Recommending books seems to be not in fashion. I read some during the pregnancy of my wife. They were helpful. The most helpful one that I am using right now is unfortunately in German. It is really good, but with no translation (Largo, Babyjahre). The rest is in English.
You can write rules to find them in the dependency parse, although the parse tree won't necessarily be correct.
I've thought a lot about passive reduced relative clauses over the years --- they were a big part of my PhD thesis. So I happen to know that the first one in the WSJ data is wsj_0003.1. This isn't in the training or development data, but it's in the same data set --- so, this is a fair but optimistic spot-check. The sentence is:
> A form of asbestos once used to make Kent cigarette filters has caused a high percentage of cancer deaths among a group of workers exposed to it more than 30 years ago, researchers reported.
There are two reduced passives here --- "used" and "exposed", and a potential (but unlikely) false positive in "reported".
spaCy correctly attached "exposed" to "workers", but didn't attach "used" correctly --- it attached it to "reported" instead of "form". This doesn't really make syntactic sense, but that's what it did --- the system's entirely statistical; there's no grammar licensing certain attachments.
To see the parse, run:
from spacy.en import English
nlp = English()
tokens = nlp(u'A form of asbestos once used to make Kent cigarette filters has caused a high percentage of cancer deaths among a group of workers exposed to it more than 30 years ago, researchers reported.')
for word in tokens:
print word.orth_, word.tag_, word.dep_, word.head.orth_
This is the typical principle agent problem, it depends of the ownership of the company. If it is privately hold, then savings make sense and you have to optimize for sustainability, i.e. otherwise your private savings are nilified. But if the company is widely spread by shareholders, then you have the maximize value by concentrating on one product, and leverage by keeping down the risk factor while still maintaining a high enough earnings on capital rate. The risk is adverted by the shareholders themselves that have their own portfolio of companies.
As an MA student of intercultural management I have to disagree on several points. In general this text is what cultural scientists call ethno-centric, assuming a priority of one culture over another. But culture is just one solution to a solution space, that is made pushed into the unconscious, through unlearning. It's a bit rough to summarize several papers on this topic, e.g. there are several definitions for cultures, but this one fits the text. These solutions can be mediated and made to create synergies. So instead of proclaiming one global culture, it's better to see the different cultures as they are and mediate in the 3rd space where two or more cultures meet. To be a bit meta about the aspect of national culture (which is really just one aspect) as an American I would have sandwiched the answer with two compliments, but as a German I just put it frankly, and the intercultural competence let's me declare this meta-remark.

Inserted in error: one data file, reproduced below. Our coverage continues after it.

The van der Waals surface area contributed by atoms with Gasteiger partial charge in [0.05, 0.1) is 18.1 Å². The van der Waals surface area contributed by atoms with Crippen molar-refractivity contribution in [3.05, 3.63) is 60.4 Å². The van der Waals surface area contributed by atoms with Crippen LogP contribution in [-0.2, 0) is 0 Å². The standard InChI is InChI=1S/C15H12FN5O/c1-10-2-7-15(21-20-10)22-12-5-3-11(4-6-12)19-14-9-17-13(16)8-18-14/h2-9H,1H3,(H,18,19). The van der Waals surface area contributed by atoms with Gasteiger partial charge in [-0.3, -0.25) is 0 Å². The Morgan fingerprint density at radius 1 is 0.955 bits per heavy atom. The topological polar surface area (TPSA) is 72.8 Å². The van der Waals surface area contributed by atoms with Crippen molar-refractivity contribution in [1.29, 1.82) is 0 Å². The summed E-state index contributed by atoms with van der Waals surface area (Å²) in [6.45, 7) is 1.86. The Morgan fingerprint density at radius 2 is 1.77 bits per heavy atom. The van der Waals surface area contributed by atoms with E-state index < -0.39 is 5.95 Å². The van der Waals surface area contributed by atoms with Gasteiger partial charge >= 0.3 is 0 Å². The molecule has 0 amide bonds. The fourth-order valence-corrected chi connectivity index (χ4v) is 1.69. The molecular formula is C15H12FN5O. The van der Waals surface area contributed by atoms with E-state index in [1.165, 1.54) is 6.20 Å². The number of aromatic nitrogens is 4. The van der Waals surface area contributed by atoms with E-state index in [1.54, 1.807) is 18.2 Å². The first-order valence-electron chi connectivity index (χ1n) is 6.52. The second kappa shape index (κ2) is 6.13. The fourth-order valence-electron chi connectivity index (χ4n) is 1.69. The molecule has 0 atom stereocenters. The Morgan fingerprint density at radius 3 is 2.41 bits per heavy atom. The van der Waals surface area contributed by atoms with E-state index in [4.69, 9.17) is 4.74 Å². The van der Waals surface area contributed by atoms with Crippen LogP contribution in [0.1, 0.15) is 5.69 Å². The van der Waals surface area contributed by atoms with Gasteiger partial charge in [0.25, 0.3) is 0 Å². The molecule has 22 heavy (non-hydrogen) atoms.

I agree that there is no 'superior' culture, yet standardization can result in superior overall outcomes even if point outcomes may not be optimal. Programming, construction, and manufacturing standardization are all founded on that principle.
Based on your education I'm hoping you can share your insight. I have observed that some homogeneous cultures such as Taiwan, Japan, and the Mexican Yucatan have a much higher degree of social cohesiveness and responsibility than areas with mixed cultures. Is there evidence that their homogeneity and breakdown of in/out groups plays a role?
I asked just two questions and they were answered in a really great way by people much more involved in the topic than I expected. But I am speaking as someone who grows a slight addiction to Quora. I think the trick is that you have to engage with the community then you can promote your question with credits.
Would be neat if they had an adapter for the polymer stuff so that a "material" UI could be rendered in a webpage or with Android's native UI depending on the execution context and no changes to the app code (written in Dart). On the edge of possible, but a lot of work.
There is also the Software AG (Revenue: €1.120 billion (2010)) … From my experience the software is very much swallowed up by SAP and the culture of hiring for the rest consulting companies which markets customizing for additional software. So the interruption will most likely not take place. This process is facilitated because of manufacturing being so much big business. It is very hard to interrupt in B2B. And the service-driven American economy is in a huge advantage because of a culturally similar testing ground and much more ability to invest here. Then you can just export.